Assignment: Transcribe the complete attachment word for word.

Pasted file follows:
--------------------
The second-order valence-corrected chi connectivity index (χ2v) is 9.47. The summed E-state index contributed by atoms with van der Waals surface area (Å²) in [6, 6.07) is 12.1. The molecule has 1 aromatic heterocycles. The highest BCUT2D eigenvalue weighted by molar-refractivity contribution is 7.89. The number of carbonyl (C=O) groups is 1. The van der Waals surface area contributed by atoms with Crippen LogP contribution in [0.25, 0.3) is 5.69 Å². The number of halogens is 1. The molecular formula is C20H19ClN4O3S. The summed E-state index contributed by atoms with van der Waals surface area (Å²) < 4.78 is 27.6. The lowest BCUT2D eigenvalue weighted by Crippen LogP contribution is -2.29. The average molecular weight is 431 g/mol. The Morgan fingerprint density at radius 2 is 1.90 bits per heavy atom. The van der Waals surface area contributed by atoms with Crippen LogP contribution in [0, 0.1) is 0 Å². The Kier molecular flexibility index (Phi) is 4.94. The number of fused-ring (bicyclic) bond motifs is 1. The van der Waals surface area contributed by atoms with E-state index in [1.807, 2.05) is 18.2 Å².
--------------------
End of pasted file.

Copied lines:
The second-order valence-corrected chi connectivity index (χ2v) is 9.47. The summed E-state index contributed by atoms with van der Waals surface area (Å²) in [6, 6.07) is 12.1. The molecule has 1 aromatic heterocycles. The highest BCUT2D eigenvalue weighted by molar-refractivity contribution is 7.89. The number of carbonyl (C=O) groups is 1. The van der Waals surface area contributed by atoms with Crippen LogP contribution in [0.25, 0.3) is 5.69 Å². The number of halogens is 1. The molecular formula is C20H19ClN4O3S. The summed E-state index contributed by atoms with van der Waals surface area (Å²) < 4.78 is 27.6. The lowest BCUT2D eigenvalue weighted by Crippen LogP contribution is -2.29. The average molecular weight is 431 g/mol. The Morgan fingerprint density at radius 2 is 1.90 bits per heavy atom. The van der Waals surface area contributed by atoms with Crippen LogP contribution in [0, 0.1) is 0 Å². The Kier molecular flexibility index (Phi) is 4.94. The number of fused-ring (bicyclic) bond motifs is 1. The van der Waals surface area contributed by atoms with E-state index in [1.807, 2.05) is 18.2 Å².